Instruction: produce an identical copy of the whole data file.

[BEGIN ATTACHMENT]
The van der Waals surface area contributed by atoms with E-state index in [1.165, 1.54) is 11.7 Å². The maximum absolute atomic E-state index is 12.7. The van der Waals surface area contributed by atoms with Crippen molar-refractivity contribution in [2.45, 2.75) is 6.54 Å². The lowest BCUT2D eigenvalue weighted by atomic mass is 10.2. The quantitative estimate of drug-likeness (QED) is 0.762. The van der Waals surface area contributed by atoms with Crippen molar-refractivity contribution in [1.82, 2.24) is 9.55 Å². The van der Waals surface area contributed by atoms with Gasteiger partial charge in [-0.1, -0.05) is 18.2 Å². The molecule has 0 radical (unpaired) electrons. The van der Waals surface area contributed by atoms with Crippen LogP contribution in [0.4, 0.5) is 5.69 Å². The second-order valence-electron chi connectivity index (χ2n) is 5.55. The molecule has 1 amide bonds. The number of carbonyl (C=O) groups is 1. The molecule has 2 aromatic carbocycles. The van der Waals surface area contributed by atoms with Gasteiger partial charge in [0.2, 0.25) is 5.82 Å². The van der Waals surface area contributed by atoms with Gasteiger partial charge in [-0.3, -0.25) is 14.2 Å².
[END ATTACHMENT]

The van der Waals surface area contributed by atoms with E-state index in [1.165, 1.54) is 11.7 Å². The maximum absolute atomic E-state index is 12.7. The van der Waals surface area contributed by atoms with Crippen molar-refractivity contribution in [2.45, 2.75) is 6.54 Å². The lowest BCUT2D eigenvalue weighted by atomic mass is 10.2. The quantitative estimate of drug-likeness (QED) is 0.762. The van der Waals surface area contributed by atoms with Crippen molar-refractivity contribution in [1.82, 2.24) is 9.55 Å². The van der Waals surface area contributed by atoms with Gasteiger partial charge in [-0.1, -0.05) is 18.2 Å². The molecule has 0 radical (unpaired) electrons. The van der Waals surface area contributed by atoms with Crippen LogP contribution in [0.4, 0.5) is 5.69 Å². The second-order valence-electron chi connectivity index (χ2n) is 5.55. The molecule has 1 amide bonds. The number of carbonyl (C=O) groups is 1. The molecule has 2 aromatic carbocycles. The van der Waals surface area contributed by atoms with Gasteiger partial charge in [0.2, 0.25) is 5.82 Å². The van der Waals surface area contributed by atoms with Gasteiger partial charge in [-0.3, -0.25) is 14.2 Å².